Thursday, 3 September 2015

End of US earnings season head scratchers: Joy Global and Campbell Soup

So as we move into September there are a few US earnings season odds and ends to sort out.  For the S&P 500 it actually has been a reasonably workable earnings season.  Yes versus - say - the 1 April earnings estimates there has been a slight deterioration almost exclusively in the more overseas facing areas (industrials, materials etc.) where US dollar strength has impacted.

It is one of these areas (materials) that I turn to first with the sheer dumping in the share price of the mining sector supplier Joy Global.  No joy in these shares today which are kicking around close to big multi-year lows: 

(h/t @JackDamn)

Let's face it the numbers were pretty poor reflecting the huge constraints on spending we noted from large mining companies like BHP Billiton and Rio Tinto (link here).  All key segments whether from a sales or bookings perspective were down with unsurprisingly the original equipment part most impacted: 

As they noted in the more details comments projects got delayed and hence they had to run their own cost optimisation initiatives too.  

However they are still making money even if earnings hopes for FY15 were pulled back substantially...

'Company now expects 2015 guidance of $1.80 in EPS on revenue of $3.1B vs. earnings of $2.50-$3.00 per share on sales of $3.3B-$3.6B'

...which still suggests US$250m+ of operating profit.  x10(ish) EV/ebit anyone?  I must admit at prevailing I prefer the lunacy as represented by the big, high yielding mining companies (see for example here) who are nearer the top of the food chain but on any reasonable timeframe Joy Global feels overly hated.  One for the watch list - and the big multi-year lows are saying something.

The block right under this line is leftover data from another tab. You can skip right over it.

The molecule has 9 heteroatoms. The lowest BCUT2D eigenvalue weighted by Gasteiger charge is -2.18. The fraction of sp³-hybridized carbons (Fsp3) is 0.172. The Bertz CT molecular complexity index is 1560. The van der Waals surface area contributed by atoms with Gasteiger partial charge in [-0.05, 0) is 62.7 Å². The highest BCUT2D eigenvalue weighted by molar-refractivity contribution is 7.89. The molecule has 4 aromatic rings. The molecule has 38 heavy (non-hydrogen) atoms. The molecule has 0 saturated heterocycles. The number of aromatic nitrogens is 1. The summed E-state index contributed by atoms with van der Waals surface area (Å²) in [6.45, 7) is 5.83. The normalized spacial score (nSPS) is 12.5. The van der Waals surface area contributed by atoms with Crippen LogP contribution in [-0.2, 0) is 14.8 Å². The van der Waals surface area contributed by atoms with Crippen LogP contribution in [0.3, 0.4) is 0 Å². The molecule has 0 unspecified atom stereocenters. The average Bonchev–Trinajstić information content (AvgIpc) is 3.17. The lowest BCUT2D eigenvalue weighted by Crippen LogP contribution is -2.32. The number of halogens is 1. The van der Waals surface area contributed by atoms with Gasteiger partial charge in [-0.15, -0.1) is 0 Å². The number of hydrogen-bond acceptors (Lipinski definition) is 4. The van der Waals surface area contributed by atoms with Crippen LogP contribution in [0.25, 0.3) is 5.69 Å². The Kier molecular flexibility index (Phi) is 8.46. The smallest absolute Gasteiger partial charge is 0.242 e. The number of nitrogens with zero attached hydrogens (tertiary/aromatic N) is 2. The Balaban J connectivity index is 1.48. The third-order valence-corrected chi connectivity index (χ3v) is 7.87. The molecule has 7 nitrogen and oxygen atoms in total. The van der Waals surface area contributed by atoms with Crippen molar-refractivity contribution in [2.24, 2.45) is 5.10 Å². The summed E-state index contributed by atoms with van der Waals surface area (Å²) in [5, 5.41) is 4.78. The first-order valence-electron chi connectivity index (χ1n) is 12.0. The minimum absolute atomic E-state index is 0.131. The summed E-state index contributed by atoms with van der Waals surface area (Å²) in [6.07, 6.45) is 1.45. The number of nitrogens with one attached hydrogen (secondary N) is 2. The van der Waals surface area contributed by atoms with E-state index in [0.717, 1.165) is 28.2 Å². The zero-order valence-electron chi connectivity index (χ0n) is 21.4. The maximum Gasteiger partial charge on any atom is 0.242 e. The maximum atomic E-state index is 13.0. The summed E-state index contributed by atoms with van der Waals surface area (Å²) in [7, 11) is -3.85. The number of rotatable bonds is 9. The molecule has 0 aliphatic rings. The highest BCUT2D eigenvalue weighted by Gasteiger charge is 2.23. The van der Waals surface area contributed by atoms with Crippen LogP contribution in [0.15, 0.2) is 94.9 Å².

And then there is Campbell Soup who I have grumpily written about before (see for example here).  Interesting since I wrote these short biased thoughts the shares have broadly moved sideways.  

So what about today's numbers?  One observation I made on Twitter shortly after the results were published kind of summarises the numbers well: 

At least is suggesting growth for fiscal '16. Ebit yoy +3 to +5%, revenues up 0-1%, some FX impact. Yawn.

At least the core US 'simple meals' (soup et al) business did ok...

At the above link at a low-to-mid teens EV/ebit multiple and a c. 4% free cash flow yield I said the shares had to be in the US$30s to be interesting.  I would stick with that view. 

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